But what now? A dozen men, each carrying four spears. And despite the fact that Cook and his men have muskets, and brandish them, the warriors do not draw back. Nor do they make an aggressive move. For now, all is deadly quiet. Maybe a little … too quiet? Birds have taken wing and the air is so still, that the lazy wisps of smoke trailing through the branches barely disperse. All is uncertain. If a full-pitched battle breaks out, each side can do major damage, but it is just not clear if that is the intent.
And now? One of the “Indians” stands and is coming towards them. And he has something in his hand! A spear? A spear! Hands fly to muskets.
It very well might be an attack, but … but, wait. They look closer, as the figure tentatively comes closer still. It is, as Joseph Banks describes him, “a little old man”, and he is carrying a deliberately broken spear, its once-dangerous spear-head now lying at a limp right-angle to the main shaft.
Several times he stops. But, encouraged by the white men beckoning him forward, he always starts approaching again, until – with extraordinary bravery and unwavering resolution – he stands before them, still holding his broken spear.
This man, a deeply respected tribal elder by the name of Ngamu Yarrbarigu, speaks to them. “Ngahthaan gadaai thawun maa naa thi hu,” he says. “We come to make friends.”
Of course, none of the Endeavour men can understand a word. Nevertheless, it is clear his broken spear is a gesture of peace. The little old man goes on to explain in his curious sign language what he wants. He uses a curious mannerism that includes, as described by Joseph Banks, “drawing moisture from under his armpits [and] blowing the sweat on his hands into the air”.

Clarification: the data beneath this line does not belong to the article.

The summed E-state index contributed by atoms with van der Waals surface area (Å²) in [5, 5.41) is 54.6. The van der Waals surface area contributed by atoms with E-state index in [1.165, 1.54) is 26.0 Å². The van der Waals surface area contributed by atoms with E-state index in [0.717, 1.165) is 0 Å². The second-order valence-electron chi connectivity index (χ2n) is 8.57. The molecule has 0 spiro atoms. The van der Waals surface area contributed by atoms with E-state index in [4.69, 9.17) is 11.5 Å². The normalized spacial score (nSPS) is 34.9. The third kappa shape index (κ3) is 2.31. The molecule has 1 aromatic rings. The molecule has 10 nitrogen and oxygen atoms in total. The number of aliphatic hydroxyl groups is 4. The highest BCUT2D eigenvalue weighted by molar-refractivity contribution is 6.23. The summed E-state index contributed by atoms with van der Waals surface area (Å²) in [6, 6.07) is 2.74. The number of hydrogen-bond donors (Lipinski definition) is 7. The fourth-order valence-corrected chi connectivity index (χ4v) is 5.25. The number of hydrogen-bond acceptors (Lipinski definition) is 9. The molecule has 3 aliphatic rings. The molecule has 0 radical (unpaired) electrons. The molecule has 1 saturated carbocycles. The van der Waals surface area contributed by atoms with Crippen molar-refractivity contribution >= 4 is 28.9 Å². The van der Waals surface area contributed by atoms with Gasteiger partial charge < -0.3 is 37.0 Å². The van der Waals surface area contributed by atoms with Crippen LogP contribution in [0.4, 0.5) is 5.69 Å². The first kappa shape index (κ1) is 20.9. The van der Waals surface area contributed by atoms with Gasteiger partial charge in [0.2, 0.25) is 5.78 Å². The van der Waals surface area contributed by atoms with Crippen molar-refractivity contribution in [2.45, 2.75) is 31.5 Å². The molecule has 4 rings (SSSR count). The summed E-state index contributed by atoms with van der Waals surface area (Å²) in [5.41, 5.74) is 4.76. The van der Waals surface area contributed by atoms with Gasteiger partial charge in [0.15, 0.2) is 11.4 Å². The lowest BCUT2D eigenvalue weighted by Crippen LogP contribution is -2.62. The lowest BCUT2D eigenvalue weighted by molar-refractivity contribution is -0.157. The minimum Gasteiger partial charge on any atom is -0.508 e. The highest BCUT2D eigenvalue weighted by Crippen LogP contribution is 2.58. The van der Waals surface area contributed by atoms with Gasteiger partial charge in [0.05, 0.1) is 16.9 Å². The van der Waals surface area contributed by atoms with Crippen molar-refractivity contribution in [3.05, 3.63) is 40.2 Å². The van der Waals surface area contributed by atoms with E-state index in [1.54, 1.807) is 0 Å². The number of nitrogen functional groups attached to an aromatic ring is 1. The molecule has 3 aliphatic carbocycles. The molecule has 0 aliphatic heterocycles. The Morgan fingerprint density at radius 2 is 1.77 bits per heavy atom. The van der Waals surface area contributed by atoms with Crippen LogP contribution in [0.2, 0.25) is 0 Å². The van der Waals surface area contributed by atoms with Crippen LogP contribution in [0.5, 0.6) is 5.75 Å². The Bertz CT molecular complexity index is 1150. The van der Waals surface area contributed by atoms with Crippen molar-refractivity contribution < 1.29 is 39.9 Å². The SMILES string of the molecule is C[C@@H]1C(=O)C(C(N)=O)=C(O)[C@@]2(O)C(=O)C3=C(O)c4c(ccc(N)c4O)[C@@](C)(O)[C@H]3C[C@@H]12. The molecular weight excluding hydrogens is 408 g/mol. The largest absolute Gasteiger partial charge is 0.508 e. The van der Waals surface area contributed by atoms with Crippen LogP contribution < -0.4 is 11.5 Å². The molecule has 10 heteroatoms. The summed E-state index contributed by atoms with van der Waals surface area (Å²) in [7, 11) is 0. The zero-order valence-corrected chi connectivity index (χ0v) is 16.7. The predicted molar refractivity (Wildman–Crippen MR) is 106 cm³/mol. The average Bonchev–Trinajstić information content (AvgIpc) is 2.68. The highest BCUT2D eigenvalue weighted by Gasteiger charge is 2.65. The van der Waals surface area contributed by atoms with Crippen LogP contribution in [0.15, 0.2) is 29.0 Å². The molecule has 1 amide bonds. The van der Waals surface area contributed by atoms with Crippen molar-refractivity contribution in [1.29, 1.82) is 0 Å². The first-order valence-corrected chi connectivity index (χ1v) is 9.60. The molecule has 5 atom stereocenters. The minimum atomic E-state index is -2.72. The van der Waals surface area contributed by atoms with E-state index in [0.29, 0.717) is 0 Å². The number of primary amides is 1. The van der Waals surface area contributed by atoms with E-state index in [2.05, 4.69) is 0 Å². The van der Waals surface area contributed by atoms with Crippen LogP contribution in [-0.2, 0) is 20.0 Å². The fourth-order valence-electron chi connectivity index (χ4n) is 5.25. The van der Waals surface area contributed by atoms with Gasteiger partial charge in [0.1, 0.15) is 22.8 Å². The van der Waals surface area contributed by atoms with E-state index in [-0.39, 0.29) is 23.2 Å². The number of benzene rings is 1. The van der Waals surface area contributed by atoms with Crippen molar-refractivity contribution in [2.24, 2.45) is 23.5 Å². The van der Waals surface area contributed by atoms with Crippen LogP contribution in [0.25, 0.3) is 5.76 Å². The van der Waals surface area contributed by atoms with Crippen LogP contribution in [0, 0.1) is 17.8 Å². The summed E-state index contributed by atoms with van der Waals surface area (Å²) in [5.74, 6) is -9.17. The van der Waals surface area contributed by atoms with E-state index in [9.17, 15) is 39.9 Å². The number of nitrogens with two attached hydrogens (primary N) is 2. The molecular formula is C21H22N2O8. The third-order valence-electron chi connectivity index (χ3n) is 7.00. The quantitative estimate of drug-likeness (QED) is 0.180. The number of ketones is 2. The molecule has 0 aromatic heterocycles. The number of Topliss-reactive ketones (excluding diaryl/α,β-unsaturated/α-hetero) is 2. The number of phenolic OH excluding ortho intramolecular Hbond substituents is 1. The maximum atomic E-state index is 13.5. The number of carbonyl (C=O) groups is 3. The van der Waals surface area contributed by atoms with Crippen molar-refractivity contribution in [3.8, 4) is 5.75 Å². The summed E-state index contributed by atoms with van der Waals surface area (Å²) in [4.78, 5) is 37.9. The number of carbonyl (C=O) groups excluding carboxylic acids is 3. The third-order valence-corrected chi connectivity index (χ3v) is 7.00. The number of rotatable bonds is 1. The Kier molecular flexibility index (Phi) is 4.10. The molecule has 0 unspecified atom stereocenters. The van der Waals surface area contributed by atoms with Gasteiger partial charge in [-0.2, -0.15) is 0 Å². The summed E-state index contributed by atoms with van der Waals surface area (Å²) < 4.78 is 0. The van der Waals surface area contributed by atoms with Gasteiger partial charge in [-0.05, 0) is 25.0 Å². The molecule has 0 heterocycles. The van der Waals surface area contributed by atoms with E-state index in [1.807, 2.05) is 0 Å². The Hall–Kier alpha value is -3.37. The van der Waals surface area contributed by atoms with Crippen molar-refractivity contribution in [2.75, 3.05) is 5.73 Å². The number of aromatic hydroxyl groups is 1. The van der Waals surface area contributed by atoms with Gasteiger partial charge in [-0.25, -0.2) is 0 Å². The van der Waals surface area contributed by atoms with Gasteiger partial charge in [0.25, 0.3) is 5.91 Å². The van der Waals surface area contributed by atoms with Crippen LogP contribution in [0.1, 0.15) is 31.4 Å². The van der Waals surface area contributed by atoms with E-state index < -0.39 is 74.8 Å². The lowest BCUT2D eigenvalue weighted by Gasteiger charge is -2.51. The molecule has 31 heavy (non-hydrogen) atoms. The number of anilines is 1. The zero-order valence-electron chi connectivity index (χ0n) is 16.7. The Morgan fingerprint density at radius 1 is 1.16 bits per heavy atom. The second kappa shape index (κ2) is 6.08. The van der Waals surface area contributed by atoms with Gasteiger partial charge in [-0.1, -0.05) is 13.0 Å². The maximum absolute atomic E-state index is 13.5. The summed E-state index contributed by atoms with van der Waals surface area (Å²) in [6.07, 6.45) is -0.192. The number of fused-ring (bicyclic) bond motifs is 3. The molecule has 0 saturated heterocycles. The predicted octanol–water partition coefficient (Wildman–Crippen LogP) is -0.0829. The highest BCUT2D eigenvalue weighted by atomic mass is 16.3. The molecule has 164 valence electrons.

Unknown to the white men, he is performing a ritual known as “ngaala ngan daamal mal”, my sweat from me sent to you, a call for calm.
For Captain Cook and the ship’s company have been extremely fortunate to land in a sacred part of the Guugu Yimithirr’s bubu land, the place of the Waymburr clan, a place of peace where marriage and initiation ceremonies are performed, women come to give birth, celebrations are held and conflicts are resolved – a place where it is strictly forbidden for warring tribes and clans to spill blood.
The “little old man”, is – if not forgiving the invasion – at least making a gesture of peace, and in so doing is asking the white men to respect the lore and law of this sacred place.
As a Guugu Yimithirr elder of the clans, it is the duty of Ngamu Yarrbarigu to try to stop further desecration at Waymburr, and having identified Captain Cook as the elder of intruding clan, he is asking him to stop further desecrating the area by spilling blood in a conflict.
Clearly, the reaction he receives from the white men now – the smiles, their warmth and, perhaps most importantly the fact that he has been unharmed is a clear sign that the white men, too, want peace.
For now, he turns and calls to the other local people to come forward, clearly telling them to leave their spears. In the soft sunlight, throwing dappled shadows on their forms, they are seen to lay their spears beside a tree, before approaching, and joining the little old man as the black men and white men stand gazing each other.
What now? “We now returned the [spears] we had taken from them,” Cook will recount, “which reconciled everything.”
Hence Professor Molony’s point to me: The gesture of the tribal elder, and the broken spear he proffered, should be our national motif, a symbol on our coins, our currency, and maybe even our flag. Some nations want lots of spears, others want powerful spears that can destroy nations on the other side of the world. We are the people of the broken spears. We want to live together in peace with each other, and with the world.
Vale, the little old man, Ngamu Yarrbarigu. And thank you, 250 years on. I, for one, would love to give it a go. For me the story speaks to us of our unfinished business.
With deep thanks to Guugu Yimithirr man Harold Ludwick who vetted my account of this, in my book and to Guugu Yimithirr woman, Alberta Hornsby and her late uncle, Eric Deeral, as quoted in Mark McKenna’s Quarterly Essay from March 2018.
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Peter FitzSimons is a journalist and columnist with The Sydney Morning Herald.